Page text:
Georgia has recently given the go-ahead for the production of hemp, but some quick clarifications on the law are working their way through the approval process. Hemp protections are leaking over into marijuana possession, and the government is looking to swing the pendulum in the other direction.
The House Agriculture Committee approved House Bill 847, a measure that looks to return the police’s ability to arrest hemp holders by removing the barrier of testing for potency levels. Some legislators want to remove any buffer that marijuana gains from the new hemp laws by shifting the onus back on anyone found holding hemp.
Georgia’s Hemp Farming Act didn’t come with a large number of stipulations for individuals in possession of hemp, which has a very similar look to its illegal counterpart marijuana. While many police districts continue to confiscate plants for testing, the prohibitive logistics and costs from discerning the two have led some precincts to stop arrests for minor marijuana offenses altogether.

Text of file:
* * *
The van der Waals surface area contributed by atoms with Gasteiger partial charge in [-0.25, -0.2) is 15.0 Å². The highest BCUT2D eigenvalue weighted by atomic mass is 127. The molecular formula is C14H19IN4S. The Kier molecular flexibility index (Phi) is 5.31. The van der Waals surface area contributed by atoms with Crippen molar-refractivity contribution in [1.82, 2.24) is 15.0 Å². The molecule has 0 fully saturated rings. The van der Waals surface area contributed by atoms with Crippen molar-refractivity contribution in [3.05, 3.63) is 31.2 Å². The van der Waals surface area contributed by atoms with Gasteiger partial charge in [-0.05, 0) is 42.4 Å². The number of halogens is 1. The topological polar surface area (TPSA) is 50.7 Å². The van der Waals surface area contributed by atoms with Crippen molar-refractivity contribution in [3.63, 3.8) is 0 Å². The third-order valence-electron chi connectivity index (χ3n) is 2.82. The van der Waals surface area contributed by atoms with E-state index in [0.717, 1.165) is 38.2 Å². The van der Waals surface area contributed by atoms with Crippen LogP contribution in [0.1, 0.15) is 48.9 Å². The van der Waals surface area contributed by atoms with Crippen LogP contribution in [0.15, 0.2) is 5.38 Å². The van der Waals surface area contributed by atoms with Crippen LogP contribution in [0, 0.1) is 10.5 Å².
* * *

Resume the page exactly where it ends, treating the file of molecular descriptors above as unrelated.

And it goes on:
This could come to a close under the new changes, which include the requirement that any hemp in transit will have to come with significant documentation to prove it meets legal standards of production. Without the proper paperwork, you could face similar repercussions as those that pertain to marijuana.
The emergence of hemp in Georgia is anything but stable, and keeping up with the requirements can be incredibly difficult. Make sure you know what the laws are, and what changes are incoming, and you could find the protection you need.